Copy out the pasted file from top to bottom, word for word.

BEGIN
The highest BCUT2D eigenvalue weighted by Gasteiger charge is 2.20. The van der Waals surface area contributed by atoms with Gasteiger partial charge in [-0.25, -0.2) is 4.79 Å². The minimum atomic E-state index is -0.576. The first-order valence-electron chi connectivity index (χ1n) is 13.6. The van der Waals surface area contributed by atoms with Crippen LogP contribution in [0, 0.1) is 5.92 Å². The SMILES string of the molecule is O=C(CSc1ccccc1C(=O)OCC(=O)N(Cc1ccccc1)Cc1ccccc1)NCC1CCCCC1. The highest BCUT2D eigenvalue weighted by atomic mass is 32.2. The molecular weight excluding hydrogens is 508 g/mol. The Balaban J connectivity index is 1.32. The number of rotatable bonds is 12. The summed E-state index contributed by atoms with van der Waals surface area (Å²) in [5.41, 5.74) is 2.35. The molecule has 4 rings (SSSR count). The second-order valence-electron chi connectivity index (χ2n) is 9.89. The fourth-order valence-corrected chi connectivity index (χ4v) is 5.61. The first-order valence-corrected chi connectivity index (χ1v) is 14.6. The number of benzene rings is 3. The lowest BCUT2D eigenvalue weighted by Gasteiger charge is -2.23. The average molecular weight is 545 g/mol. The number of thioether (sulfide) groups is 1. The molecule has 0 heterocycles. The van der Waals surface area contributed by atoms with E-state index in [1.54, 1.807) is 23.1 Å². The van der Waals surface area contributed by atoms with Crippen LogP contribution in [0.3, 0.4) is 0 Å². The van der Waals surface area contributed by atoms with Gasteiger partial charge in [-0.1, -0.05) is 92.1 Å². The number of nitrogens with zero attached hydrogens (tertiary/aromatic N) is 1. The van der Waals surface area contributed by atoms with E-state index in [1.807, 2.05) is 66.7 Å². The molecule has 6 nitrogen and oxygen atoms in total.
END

The highest BCUT2D eigenvalue weighted by Gasteiger charge is 2.20. The van der Waals surface area contributed by atoms with Gasteiger partial charge in [-0.25, -0.2) is 4.79 Å². The minimum atomic E-state index is -0.576. The first-order valence-electron chi connectivity index (χ1n) is 13.6. The van der Waals surface area contributed by atoms with Crippen LogP contribution in [0, 0.1) is 5.92 Å². The SMILES string of the molecule is O=C(CSc1ccccc1C(=O)OCC(=O)N(Cc1ccccc1)Cc1ccccc1)NCC1CCCCC1. The highest BCUT2D eigenvalue weighted by atomic mass is 32.2. The molecular weight excluding hydrogens is 508 g/mol. The Balaban J connectivity index is 1.32. The number of rotatable bonds is 12. The summed E-state index contributed by atoms with van der Waals surface area (Å²) in [5.41, 5.74) is 2.35. The molecule has 4 rings (SSSR count). The second-order valence-electron chi connectivity index (χ2n) is 9.89. The fourth-order valence-corrected chi connectivity index (χ4v) is 5.61. The first-order valence-corrected chi connectivity index (χ1v) is 14.6. The number of benzene rings is 3. The lowest BCUT2D eigenvalue weighted by Gasteiger charge is -2.23. The average molecular weight is 545 g/mol. The number of thioether (sulfide) groups is 1. The molecule has 0 heterocycles. The van der Waals surface area contributed by atoms with E-state index in [1.54, 1.807) is 23.1 Å². The van der Waals surface area contributed by atoms with Crippen LogP contribution in [0.3, 0.4) is 0 Å². The van der Waals surface area contributed by atoms with Gasteiger partial charge in [-0.1, -0.05) is 92.1 Å². The number of nitrogens with zero attached hydrogens (tertiary/aromatic N) is 1. The van der Waals surface area contributed by atoms with E-state index in [1.807, 2.05) is 66.7 Å². The molecule has 6 nitrogen and oxygen atoms in total.